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Christian Babcock: Babcock Column: When a basketball game becomes an important life lesson

Feb. 27—To some journalists, covering sports is regarded as the toy factory of the news profession.

To them, sports are regarded as trivial, frivolous endeavors that don't truly impact everyday life. Sometimes, though, sports transcend life in a way that I would argue is unmatched by anything else in the world.

One of those moments took place on Monday night at the Bemidji High School Gymnasium. Right before halftime of the Bemidji girls basketball team's Section 8-4A play-in game against Rogers, senior Katey Milbrandt suffered a hard-to-watch upper-body injury. She remained on the court for a time and had to be helped off the floor ahead of the halftime break.

It looked doubtful that she would return to action. But there she was during the second-half warmup, intending to reenter the game.

She took one warmup shot and was in obvious pain, yet she checked into the game regardless.

Head coach Darin Schultz said the decision to play was ultimately up to her.

"She had 15 points at halftime," he said. "She was a crucial part of what we do offensively, getting to the rim and creating for other people. I would never take that moment away from a kid if she thinks she can try it. She (tried), she took one shot and immediately she knew that it wasn't going to work."

Milbrandt attempted a 3-pointer on the Jacks' first possession of the half and recoiled immediately in anguish. It was clear she would be unable to continue.

In that moment, I felt for Bemidji. It's always difficult to lose a player to injury, but it would be hard to imagine a worse moment for it — your season on the line, and one of your best players goes down. It was hard to watch, and I'm sure much harder to endure.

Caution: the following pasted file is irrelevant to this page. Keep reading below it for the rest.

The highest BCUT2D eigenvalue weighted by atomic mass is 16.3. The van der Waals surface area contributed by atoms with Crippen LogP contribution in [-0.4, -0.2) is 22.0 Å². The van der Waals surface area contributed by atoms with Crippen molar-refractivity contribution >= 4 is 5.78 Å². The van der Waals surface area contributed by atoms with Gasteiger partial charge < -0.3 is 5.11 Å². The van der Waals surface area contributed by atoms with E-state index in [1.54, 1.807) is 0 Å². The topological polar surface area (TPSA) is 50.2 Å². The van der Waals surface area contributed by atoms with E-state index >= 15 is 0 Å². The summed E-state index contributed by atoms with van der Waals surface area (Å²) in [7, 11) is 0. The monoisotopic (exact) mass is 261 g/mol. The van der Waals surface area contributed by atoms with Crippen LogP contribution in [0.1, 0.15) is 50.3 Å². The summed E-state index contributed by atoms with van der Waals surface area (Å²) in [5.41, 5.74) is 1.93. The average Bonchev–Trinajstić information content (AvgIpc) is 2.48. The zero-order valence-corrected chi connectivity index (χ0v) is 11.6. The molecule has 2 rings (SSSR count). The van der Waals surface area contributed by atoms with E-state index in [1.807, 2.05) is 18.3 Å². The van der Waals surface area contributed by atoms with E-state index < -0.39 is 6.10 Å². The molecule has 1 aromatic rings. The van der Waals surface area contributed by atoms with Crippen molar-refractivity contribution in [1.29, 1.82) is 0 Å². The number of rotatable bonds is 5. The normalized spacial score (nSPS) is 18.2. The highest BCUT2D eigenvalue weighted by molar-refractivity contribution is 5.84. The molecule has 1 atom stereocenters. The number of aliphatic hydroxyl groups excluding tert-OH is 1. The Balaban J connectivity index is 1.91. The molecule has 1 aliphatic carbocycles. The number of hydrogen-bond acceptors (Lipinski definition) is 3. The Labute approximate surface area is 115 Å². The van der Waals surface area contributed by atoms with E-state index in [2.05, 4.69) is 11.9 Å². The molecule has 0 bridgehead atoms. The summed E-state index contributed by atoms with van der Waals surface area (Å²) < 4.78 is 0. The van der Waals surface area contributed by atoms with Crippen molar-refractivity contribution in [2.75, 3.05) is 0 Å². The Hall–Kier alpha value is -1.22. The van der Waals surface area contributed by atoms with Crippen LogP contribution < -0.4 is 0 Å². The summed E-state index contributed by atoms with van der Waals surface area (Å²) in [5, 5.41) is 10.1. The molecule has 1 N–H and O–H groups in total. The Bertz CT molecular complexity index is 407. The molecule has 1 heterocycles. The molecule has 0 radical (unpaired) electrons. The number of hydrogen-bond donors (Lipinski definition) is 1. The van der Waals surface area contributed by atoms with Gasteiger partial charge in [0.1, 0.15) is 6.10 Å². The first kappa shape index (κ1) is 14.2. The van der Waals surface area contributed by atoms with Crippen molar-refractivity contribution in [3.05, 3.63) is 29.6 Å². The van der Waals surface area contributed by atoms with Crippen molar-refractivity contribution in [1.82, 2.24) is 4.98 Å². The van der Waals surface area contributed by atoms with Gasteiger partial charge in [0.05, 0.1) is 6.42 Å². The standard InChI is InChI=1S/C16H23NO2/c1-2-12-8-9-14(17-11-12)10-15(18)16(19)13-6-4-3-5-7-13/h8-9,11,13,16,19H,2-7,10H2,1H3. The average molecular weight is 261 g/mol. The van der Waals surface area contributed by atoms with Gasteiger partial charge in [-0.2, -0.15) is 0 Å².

"You absolutely hate to see this," Schultz said. "Honestly, as a coach, this is the worst-case situation that you can have — somebody on your team gets hurt. Our thoughts and prayers are with Katey, and hopefully she's OK."

Sometimes, life sucks. It really, really sucks.

But in those moments, you have a choice — how will you respond? It's not always easy to keep going.

In the moments when athletes forge on despite adverse circumstances, that's when sports really shine. And that's exactly what the Jacks did.

Despite losing a five-point halftime lead, despite trailing by five later in the half, Bemidji walked through the fire and came out the other side, winning 72-70. With a true team effort, the Lumberjacks extended their season — and Milbrandt's — for at least one more game.

After riding that emotional roller coaster, Schultz had a lot to reflect upon.

"As a coach, a lot of times you're asked a question of what's your definition of success? For a lot of people, it's a lot of different things," he said. "Sometimes it's wins and losses. Sometimes it's a section or state championship. For me, my definition of success is to see our team improve and see them grow. And tonight, I saw them take leaps and bounds in a big way. So (I'm) incredibly proud of our team."

That says it all.

Bemidji's season could end as soon as Wednesday, when the Lumberjacks face defending Class 4A state champion St. Michael-Albertville in St. Michael. But I'd wager that win or lose, this BHS squad will never forget Monday's win.

Schultz agrees.

"That's the goal of high school sports, for our girls to make some memories that will last them a lifetime," he said.

There are many, many more important things in life than sporting contests. But there are moments when I'd put the morals gained from sports up against lessons learned in almost any other walk of life.

This was one of those times.